POWELL, MAUD (1868–1920) Musician

Maud Powell, the United States’s first great concert violinist, was born on August 22, 1868, in Peru, Illinois, and raised in the nearby town of Aurora. With her mother as her teacher, she learned to play simple pieces on the piano at four. At eight, she mastered Mozart’s violin concertos and soon began performing in public. The next year, she began

taking weekly trips to Chicago to study with members of the city’s chamber music society. Seeing her promise, the people of Aurora in 1881 helped Powell’s family fund a year of study in Leipzig, Germany. Powell then continued her musical education at the Paris Conservatory. She later maintained that in Germany she learned to be a musician, while in France she learned to be an artist. In 1883, at 15, Powell embarked on an extended concert tour in England, where she played for the royal family. After another year of instruction in Germany, she performed with the Berlin Philharmonic in 1885. Later the same year, she made her American debut with the New York Philharmonic Society.

Courted by an artist’s manager, Powell contracted to tour throughout the American West in 1887. Playing in venues large and small, she introduced her audiences to many violin masterworks then virtually unknown in the United States. In an era when few women were professional musicians, Powell also promoted other female concert performers and female composers. She set forth her views in a paper titled “Women and Music,” which she elivered at the 1893 Chicago World’s Fair. In 1894 Powell made history by being the first woman to lead male musicians in a chamber ensemble. Known as the Maud Powell Quartet, her string ensemble embarked on a series of tours after making their debut at New York City’s Carnegie Hall. The same year, Powell made another historic first by becoming the earliest musician to record with the Victor Talking Machine Company’s Red Seal label. By 1919, she had had more than 70 recordings made of her performances.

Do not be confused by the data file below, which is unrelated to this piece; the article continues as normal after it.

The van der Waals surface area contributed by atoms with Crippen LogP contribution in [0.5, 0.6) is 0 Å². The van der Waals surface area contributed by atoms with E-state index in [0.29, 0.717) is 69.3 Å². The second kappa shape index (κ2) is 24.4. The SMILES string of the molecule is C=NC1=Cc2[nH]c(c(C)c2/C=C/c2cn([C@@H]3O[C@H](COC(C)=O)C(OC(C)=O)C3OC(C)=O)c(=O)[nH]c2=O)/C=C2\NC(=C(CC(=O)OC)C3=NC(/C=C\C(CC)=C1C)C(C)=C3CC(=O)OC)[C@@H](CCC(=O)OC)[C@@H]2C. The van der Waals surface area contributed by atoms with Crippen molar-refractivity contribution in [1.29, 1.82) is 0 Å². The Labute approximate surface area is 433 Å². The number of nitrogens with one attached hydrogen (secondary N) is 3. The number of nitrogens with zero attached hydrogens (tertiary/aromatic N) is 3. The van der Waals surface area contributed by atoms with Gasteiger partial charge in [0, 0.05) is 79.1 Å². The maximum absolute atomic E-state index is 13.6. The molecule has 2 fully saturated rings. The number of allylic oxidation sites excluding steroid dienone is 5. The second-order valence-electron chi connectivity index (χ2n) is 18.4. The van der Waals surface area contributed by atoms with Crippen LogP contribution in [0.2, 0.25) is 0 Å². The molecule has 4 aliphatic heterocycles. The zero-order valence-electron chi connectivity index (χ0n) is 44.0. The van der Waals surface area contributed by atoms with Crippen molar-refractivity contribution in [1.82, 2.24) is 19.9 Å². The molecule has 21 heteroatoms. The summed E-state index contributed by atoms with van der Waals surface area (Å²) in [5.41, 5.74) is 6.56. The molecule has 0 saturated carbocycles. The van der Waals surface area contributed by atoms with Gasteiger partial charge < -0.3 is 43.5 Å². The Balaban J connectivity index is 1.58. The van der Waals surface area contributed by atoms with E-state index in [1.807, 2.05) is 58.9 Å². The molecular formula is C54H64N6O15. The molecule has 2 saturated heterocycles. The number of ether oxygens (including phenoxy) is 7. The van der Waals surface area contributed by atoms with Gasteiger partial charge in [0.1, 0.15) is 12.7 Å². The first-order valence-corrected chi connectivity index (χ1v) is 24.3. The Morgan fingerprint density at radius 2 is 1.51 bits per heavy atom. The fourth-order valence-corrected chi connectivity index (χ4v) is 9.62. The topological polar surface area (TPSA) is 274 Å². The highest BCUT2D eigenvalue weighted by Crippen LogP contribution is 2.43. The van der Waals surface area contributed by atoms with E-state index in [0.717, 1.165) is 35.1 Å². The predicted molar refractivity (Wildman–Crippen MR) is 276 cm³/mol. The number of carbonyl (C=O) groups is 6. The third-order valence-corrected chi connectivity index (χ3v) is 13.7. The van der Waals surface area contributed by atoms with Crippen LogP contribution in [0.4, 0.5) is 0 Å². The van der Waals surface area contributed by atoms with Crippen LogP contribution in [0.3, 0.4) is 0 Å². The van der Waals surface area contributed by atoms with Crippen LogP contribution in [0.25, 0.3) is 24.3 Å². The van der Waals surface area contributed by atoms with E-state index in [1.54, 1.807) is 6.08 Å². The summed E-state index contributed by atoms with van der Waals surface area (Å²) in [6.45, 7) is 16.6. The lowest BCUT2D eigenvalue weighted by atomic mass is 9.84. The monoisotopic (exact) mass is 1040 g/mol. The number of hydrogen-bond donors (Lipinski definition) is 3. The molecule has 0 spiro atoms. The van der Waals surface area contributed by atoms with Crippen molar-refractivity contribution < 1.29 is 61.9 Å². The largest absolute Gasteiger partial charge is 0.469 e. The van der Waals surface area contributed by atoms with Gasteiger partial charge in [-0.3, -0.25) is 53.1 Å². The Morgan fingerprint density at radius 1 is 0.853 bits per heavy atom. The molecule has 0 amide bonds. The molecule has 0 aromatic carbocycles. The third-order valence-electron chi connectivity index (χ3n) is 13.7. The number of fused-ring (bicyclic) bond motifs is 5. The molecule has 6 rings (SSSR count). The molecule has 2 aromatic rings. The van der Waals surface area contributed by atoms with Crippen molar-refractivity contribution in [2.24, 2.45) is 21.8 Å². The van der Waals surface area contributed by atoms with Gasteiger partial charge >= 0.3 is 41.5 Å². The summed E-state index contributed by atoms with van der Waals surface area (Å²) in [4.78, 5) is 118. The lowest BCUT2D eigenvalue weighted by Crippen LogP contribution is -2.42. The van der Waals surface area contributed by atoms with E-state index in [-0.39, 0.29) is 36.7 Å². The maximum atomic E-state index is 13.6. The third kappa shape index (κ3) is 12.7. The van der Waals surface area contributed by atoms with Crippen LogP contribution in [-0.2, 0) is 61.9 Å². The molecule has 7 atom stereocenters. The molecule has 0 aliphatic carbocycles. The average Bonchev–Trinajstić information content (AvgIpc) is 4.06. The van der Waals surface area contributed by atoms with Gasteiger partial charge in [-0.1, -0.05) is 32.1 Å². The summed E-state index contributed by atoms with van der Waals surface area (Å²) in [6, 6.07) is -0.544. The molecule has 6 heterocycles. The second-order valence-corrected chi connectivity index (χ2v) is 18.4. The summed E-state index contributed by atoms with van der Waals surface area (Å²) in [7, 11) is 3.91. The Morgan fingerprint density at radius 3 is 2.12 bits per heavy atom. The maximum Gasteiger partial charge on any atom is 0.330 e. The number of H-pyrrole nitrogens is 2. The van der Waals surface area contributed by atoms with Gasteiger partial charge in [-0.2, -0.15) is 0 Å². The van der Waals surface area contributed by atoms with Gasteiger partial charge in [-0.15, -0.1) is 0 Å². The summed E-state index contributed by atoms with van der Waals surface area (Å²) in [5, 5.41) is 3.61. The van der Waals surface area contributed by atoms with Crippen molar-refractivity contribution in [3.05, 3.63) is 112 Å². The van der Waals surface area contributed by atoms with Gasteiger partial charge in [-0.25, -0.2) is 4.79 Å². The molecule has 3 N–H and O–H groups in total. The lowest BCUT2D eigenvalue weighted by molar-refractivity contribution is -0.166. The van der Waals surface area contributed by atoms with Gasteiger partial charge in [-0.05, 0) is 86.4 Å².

After the Maud Powell Quartet disbanded in 1898, Powell performed throughout the world, returning each year for a tour of the United States. In 1904 she married H. Godfrey Turner, a concert manager who took control of her professional affairs. Throughout the rest of her life, Powell maintained a relentless concert schedule that often took her to schools, colleges, and other unconventional venues for concert performances. The rigorous schedule exhausted her, and Powell’s health began to suffer. On January 8, 1920, she died of a heart attack at the age of 51. During her lifetime, she had successfully dispelled conventional wisdom by proving that both an American and a woman could possess the talent to become a world-class classical musician.

Further Reading
Karpf, Juanita. “Powell, Maud.” In  American National Biography, edited by John Arthur Garraty and Mark C. Carnes, vol. 17, pp. 781–782. New York: Oxford University Press, 1999.
Shaffer, Karen A. Maud Powell: Pioneer American Violinist. Ames: Iowa State University Press, 1988.

Recommended Recorded and Videotaped Performances
The Recorded Violin, Vol. 1: The History of the Violin on Record. Pearl, CD set, 1993.
Great Violinists, Vol. 1. Pearl-Koch, CD, 1992.